7/10 “The Woman King”, not to be confused with “Queen”, is well made and acted but heavily changes history to get its story across. If you know how inaccurate the film is and don’t mind its revisionist aspects, then there is a lot to appreciate about the film. Director Gina Prince-Bythewood really steps up her game following her last movie, the absolutely horrendous 2020 Netflix dud, “The Old Guard”. Her direction here is much stronger as this feels more like a passion project for her vs. the “director for hire” feel of her last movie. The production design and costume design are both well detailed and bring to life the Kingdom of Dahomey in the 1820s. Despite coming in at a little over two hours long, the pacing works well and holds your attention from start to finish. One of the highlights is Terence Blanchard’s score, which brings the African setting to life in a beautiful way. The acting is top notch with leading lady Viola Davis carrying the film. However, it was some of the supporting actresses who I was most impressed by. Lashana Lynch as Izogie and Thuso Mbedu as Nawi are both fantastic in the film. Just as the cast of “300” got into incredible shape for that film and had to go through a boot camp to do so, the cast of “The Woman King” similarly went through a lot of training to not only accurately portray the warriors they are playing but also to get into fantastic shape. The battle scenes are well choreographed and the cinematography is strong throughout the entirety of the film. The film focuses on the Dahomey Amazons (also known as the Agojie) and their conflicts with France. While the story is interesting, it is also where the film gets into some dicey territory with its many inaccuracies. For starters, this group is largely portrayed as anti-slavery, especially King Ghezo (John Boyega). However, in real life King Ghezo and his people were big into the slave trade. Hollywood loves to push the narrative that only white people can be racist or that blacks can’t be racist so erasing historical facts about blacks selling their own kind into slavery (blacks started the slave trades) have to be ignored to further push their false narratives. Also, while I am sure the Dahomey women were tough, skilled fighters, this film shows them winning battles, taking down their French foes and generally kicking ass and taking names. However, reality was much different as the women were no match for their male opponents who were both physically stronger than them and had better, more modern weaponry. The Agojie only participated in one major battle in Cotonou during the First Franco-Dahomean War of 1890 and got absolutely crushed. Of course, there wouldn’t be much of a film here if the badass female warriors were shown to get their asses kicked, since that actually happened. Instead, we see them winning battles and only suffering minimal losses, which just wasn’t the case. My final complaint is that the character of Nawi is basically a Mary Sue. Despite no prior training to joining the Agojie, she is just naturally the best at everything she does, without really having to earn it. Despite the radical historical inaccuracies and the Mary Sue issue with Nawi, this is still a well made, expertly acted film worth seeing if you keep your expectations in check and know that this is only inspired by a true story as opposed to accurately telling a factual one.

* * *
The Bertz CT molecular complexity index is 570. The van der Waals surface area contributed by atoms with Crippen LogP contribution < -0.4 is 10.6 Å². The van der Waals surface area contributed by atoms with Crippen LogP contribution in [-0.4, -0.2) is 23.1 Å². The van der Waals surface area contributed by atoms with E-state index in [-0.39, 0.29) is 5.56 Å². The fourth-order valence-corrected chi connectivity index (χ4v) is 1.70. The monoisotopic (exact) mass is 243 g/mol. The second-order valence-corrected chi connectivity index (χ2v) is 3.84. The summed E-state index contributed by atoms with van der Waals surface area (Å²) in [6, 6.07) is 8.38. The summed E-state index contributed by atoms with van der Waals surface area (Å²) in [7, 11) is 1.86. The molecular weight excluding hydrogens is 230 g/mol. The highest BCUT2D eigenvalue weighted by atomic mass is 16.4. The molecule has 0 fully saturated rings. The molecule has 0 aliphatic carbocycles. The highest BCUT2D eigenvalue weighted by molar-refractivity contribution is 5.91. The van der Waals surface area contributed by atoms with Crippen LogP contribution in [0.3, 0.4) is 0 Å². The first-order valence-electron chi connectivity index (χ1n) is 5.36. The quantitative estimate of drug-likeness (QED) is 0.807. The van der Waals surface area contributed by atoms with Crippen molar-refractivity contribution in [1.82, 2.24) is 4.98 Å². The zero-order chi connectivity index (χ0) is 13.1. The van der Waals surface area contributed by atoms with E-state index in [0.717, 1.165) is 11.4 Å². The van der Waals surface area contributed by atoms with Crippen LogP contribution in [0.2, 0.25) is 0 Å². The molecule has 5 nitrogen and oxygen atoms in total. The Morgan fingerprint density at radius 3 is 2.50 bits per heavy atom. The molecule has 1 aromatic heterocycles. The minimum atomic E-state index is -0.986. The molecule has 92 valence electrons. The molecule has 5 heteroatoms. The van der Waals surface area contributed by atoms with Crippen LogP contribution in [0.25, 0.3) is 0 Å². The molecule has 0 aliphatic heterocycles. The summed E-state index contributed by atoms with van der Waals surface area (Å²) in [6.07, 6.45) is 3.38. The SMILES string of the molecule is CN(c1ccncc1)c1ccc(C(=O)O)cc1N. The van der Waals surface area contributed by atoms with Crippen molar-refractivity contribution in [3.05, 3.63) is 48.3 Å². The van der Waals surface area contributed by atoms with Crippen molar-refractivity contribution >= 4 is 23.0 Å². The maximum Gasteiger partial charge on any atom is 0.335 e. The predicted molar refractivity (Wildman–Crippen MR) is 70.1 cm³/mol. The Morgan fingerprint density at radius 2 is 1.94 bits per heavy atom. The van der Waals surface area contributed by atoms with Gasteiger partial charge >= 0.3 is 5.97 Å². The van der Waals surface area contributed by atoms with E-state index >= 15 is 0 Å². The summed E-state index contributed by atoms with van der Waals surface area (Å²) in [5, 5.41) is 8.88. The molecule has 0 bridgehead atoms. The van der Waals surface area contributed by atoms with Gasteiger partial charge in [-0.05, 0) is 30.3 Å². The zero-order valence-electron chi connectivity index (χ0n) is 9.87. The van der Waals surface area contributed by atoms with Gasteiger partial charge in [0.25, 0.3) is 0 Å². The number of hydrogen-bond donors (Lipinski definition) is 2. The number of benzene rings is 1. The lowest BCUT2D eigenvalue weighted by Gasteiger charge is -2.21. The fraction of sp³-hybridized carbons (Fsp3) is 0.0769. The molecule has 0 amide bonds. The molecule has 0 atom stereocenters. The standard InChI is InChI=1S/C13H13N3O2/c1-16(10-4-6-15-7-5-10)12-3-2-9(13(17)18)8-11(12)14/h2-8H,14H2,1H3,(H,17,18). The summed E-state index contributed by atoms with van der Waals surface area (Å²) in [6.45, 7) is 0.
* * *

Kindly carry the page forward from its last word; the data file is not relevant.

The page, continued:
#FreeDahomey / #AfricantWinTheBattle / #BetterSafeThanNawi / #SlaveNewWorld / #Peacefaker / #Sisterhood

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